These issues are especially important to address among women living in rural areas, particularly because they are both underserved and under-researched. While the research examining negative pregnancy outcomes among rural women is relatively scant, there is evidence to suggest that these women have less overall access to prenatal care [7]. Also, many rural women enter into prenatal care later in their pregnancy than their non-rural counterparts [17]. Furthermore, there is evidence that women living in rural areas are at elevated risk of delivery complications [18] and adverse pregnancy outcomes such as low birthweight [19] and preterm delivery [19, 20], and thus, warrant the target of intervention.

Need for the Intervention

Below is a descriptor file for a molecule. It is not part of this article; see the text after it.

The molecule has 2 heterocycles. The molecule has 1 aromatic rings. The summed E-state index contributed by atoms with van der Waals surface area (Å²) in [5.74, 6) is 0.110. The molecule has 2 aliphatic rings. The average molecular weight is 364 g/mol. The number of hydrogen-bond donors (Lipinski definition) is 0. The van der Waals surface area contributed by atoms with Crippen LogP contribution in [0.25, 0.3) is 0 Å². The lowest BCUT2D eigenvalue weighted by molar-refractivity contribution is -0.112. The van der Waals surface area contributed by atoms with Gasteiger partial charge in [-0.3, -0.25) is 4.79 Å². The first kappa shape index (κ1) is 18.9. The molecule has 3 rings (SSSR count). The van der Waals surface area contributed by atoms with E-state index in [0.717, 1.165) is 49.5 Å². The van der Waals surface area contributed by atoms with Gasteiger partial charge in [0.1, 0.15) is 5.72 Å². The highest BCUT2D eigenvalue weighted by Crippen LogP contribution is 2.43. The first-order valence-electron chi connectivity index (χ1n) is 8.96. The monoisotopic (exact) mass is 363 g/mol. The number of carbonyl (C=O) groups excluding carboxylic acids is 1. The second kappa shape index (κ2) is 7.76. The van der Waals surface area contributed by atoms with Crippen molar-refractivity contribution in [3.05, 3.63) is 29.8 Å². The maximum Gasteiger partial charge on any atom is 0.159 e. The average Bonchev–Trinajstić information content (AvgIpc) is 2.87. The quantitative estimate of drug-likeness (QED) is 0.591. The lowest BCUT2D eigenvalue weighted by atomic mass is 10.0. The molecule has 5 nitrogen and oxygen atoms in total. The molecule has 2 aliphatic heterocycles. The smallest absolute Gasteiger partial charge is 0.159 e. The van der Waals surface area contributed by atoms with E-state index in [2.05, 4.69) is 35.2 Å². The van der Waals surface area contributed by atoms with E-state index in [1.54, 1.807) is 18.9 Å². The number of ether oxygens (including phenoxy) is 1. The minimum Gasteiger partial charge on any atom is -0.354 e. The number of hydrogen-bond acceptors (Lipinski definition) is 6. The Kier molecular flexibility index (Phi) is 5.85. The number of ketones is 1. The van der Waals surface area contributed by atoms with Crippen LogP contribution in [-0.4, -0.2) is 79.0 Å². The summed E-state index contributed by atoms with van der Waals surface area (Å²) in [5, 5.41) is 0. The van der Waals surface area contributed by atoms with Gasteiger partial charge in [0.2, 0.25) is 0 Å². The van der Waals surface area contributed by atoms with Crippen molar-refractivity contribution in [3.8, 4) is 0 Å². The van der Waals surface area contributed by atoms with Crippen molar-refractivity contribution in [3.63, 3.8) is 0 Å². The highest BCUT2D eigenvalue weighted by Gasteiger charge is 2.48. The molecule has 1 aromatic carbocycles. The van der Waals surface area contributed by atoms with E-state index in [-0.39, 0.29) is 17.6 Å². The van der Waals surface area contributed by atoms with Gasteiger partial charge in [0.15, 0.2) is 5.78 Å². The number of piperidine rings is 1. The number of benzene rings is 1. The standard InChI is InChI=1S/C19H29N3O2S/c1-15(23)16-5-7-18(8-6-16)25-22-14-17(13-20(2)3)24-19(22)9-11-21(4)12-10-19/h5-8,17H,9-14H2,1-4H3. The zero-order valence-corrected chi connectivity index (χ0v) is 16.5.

Because of the need for research in this area and consistent with the emerging consensus from researchers and the CDCP that preconceptual interventions are warranted, we developed a theoretically based behavior change intervention designed to promote women's preconceptional health. This program specifically targets risk factors such as sedentary behavior, poor nutrition, and stress associated with adverse pregnancy outcomes. This approach to improving women's health and preventing adverse pregnancy outcomes is innovative and different from prior research in several important ways. First, prior research on the prevention of preterm birth has focused almost exclusively on high-risk pregnant women [21] rather than targeting high-risk women before they become pregnant. Second, previous attempts to improve preconceptional health have used a clinical care model, focusing on services to individual patients in the context of healthcare visits (e.g., obesity, cardiovascular disease, diabetes, etc.) despite the fact that most women do not receive preconceptional healthcare. Furthermore, if preconceptional healthcare is offered, it is frequently delivered in a single office visit which may have little impact on a woman's health-related behaviors [7]. The proposed intervention targets women outside of the clinical setting for health education and behavior change within the context of a novel intervention program with repeated contact to improve their preconceptional health. Third, existing preconceptional clinical and behavioral interventions have been effective for women who are seeking family planning and nutritional services for specific conditions such as diabetes [11]; however, little to no intervention research has targeted a wider-range of women in a universal approach (i.e., recruiting all eligible women in a high-risk community). Finally, as noted above, no similar interventions in this area have focused on low-income rural women, a high-risk group that has received little research attention.